Processing Cremated Remains and Post-Cremation Metals

No one wants to see post-cremation metal pieces intermixed with their loved one’s cremated remains.

Crematory owners and operators I talk to always ask me lots of questions. “How can I recover more of the metal during processing?” And the inevitable- “When will the price of gold go up?” I can definitely cite market trends and explain anything our trading division may have heard but I usually just say “If I knew that answer with certainty we’d be hanging out on my private island.”

Separation and recovery of the metals in cremated remains and recycling them is the right thing to do for many reasons and a good processor can help recover more, if not all, of the metal in the mix prior to returning the cremated remains back to their family. I will preface this by saying I don’t think having a processor that separates the metals for you is the only way, I just think it’s the easiest and least time-consuming way to recover all of the small metallic particles left in the cremated remains. I have heard from many crematory owners and operators that it is much nicer to have one because it allows them more time for other tasks. Additionally, it would be quite an arduous task to pull out every single piece of metal by hand.

A “separating” processor side view. Click to enlarge.

It is a best-practice and expected for the cremated remains to be returned completely and free of any non-organic material. Imagine a family wishing to scatter their loved one’s cremated remains and when they do, they see charred screws, staples or other metal impurities intermingled as well. There is a direct correlation to proper and complete metal collection in the crematory, and the ability to recover more value to our customers with a thorough recycling program. This may include a “separating” cremated remains processor.  There are a handful of companies that manufacture these types of processors and they range in price from about $10,000 to over $40,000. Personally, I don’t see the difference in their effectiveness for such a huge price range as they all seem to function really well.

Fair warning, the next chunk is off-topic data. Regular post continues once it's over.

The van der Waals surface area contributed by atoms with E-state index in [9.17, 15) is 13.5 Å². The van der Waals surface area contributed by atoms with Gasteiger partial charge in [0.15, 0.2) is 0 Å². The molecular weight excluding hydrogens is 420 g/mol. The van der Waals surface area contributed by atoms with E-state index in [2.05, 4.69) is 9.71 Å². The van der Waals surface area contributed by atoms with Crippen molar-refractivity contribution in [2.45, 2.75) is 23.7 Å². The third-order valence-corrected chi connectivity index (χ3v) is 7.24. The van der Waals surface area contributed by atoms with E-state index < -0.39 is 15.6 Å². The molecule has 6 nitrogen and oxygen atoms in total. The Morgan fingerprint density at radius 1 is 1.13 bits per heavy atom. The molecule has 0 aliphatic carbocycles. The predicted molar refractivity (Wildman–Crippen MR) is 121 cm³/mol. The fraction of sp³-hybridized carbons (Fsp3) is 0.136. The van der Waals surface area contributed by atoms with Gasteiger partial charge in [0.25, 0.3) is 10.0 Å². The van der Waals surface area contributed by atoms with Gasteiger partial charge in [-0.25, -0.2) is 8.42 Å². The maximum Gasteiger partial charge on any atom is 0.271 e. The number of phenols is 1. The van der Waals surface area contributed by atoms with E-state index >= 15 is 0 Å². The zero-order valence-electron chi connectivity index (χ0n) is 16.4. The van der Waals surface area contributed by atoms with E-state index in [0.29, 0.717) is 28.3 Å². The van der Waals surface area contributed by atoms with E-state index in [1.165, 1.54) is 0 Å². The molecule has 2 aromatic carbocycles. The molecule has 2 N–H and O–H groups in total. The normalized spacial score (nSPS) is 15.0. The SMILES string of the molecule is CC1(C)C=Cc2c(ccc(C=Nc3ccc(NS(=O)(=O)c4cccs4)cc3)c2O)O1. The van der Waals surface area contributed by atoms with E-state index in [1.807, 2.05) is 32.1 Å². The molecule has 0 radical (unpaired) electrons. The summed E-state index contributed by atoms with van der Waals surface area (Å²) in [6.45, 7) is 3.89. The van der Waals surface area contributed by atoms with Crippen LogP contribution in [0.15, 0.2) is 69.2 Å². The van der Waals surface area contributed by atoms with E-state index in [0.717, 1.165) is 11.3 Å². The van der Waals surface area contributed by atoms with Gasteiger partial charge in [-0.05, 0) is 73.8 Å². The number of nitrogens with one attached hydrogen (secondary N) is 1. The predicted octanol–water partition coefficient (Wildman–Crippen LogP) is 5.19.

A “separating” processor close up of the screen that will capture any small pieces of high value recyclable metals. Click to enlarge.

A processor that prevents small pieces of metal going into the urn is an advantageous piece of equipment in the crematory. These processors (sometimes called cremulators) are designed to help ensure that the urns going back to the families contain only the cremated remains of their loved one and nothing else. Large implant pieces like hips or knees, for example, are easy to see by the crematory operator and are removed by hand during a manual sort prior to processing. However, small pieces of metal such as staples, screws and dental prosthetics are much harder to see. A sorting magnet is helpful to remove pieces that are ferromagnetic and will be picked up by a magnet, but most precious metals are non-ferromagnetic so those pieces remain unless visually identified and removed by hand. It can be a time consuming process for a crematory operator to effectively remove everything non-ferromagnetic by hand.

I mention the need to separate the dental metals for a few reasons. Firstly it gives the crematory a better handle on what quantity of high-value metal they’re collecting. If you don’t know what you have you cannot realistically know what you should be getting back from the recycler. The second reason is to make sure the small pieces of metal do not end up in the urn with the cremated remains. Bear in mind, the precious metals can end up in the drum with the large implant metals without separating. But separating the precious metals prior to sending them to your recycler is the best way to ensure you are recovering everything and not leaving something unsightly in the urn.

Having a separating processor is not mandatory; we’ve just found them to be immensely helpful to crematory operators. There is no doubt that these “separating” processors reduce the operator’s processing time. They will also help to ensure only clean unsullied cremated remains are being returned to your families.

Kevin McKayComment